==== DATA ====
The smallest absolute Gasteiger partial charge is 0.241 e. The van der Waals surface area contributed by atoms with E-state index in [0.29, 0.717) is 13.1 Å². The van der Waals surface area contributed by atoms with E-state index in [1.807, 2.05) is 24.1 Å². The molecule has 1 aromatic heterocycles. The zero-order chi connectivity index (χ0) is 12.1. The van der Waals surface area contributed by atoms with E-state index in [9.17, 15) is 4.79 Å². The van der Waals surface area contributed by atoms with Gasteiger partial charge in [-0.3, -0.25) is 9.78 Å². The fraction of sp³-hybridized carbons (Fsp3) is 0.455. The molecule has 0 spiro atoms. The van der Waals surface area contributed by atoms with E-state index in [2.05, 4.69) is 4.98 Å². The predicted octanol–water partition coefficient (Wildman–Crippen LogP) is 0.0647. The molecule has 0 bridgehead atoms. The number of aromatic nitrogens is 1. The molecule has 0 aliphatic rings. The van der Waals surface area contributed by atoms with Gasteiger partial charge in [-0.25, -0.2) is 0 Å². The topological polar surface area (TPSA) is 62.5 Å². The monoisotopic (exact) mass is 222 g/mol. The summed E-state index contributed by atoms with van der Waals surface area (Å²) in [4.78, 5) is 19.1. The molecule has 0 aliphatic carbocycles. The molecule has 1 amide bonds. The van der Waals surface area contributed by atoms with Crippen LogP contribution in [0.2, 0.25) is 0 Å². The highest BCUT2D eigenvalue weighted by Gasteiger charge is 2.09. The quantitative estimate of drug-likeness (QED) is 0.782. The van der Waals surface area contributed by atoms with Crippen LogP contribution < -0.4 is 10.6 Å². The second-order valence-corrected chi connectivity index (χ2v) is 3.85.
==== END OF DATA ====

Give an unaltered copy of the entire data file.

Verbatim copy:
The smallest absolute Gasteiger partial charge is 0.241 e. The van der Waals surface area contributed by atoms with E-state index in [0.29, 0.717) is 13.1 Å². The van der Waals surface area contributed by atoms with E-state index in [1.807, 2.05) is 24.1 Å². The molecule has 1 aromatic heterocycles. The zero-order chi connectivity index (χ0) is 12.1. The van der Waals surface area contributed by atoms with E-state index in [9.17, 15) is 4.79 Å². The van der Waals surface area contributed by atoms with Gasteiger partial charge in [-0.3, -0.25) is 9.78 Å². The fraction of sp³-hybridized carbons (Fsp3) is 0.455. The molecule has 0 spiro atoms. The van der Waals surface area contributed by atoms with E-state index in [2.05, 4.69) is 4.98 Å². The predicted octanol–water partition coefficient (Wildman–Crippen LogP) is 0.0647. The molecule has 0 bridgehead atoms. The number of aromatic nitrogens is 1. The molecule has 0 aliphatic rings. The van der Waals surface area contributed by atoms with Gasteiger partial charge in [-0.25, -0.2) is 0 Å². The topological polar surface area (TPSA) is 62.5 Å². The monoisotopic (exact) mass is 222 g/mol. The summed E-state index contributed by atoms with van der Waals surface area (Å²) in [4.78, 5) is 19.1. The molecule has 0 aliphatic carbocycles. The molecule has 1 amide bonds. The van der Waals surface area contributed by atoms with Crippen LogP contribution in [0.2, 0.25) is 0 Å². The highest BCUT2D eigenvalue weighted by Gasteiger charge is 2.09. The quantitative estimate of drug-likeness (QED) is 0.782. The van der Waals surface area contributed by atoms with Crippen LogP contribution < -0.4 is 10.6 Å². The second-order valence-corrected chi connectivity index (χ2v) is 3.85.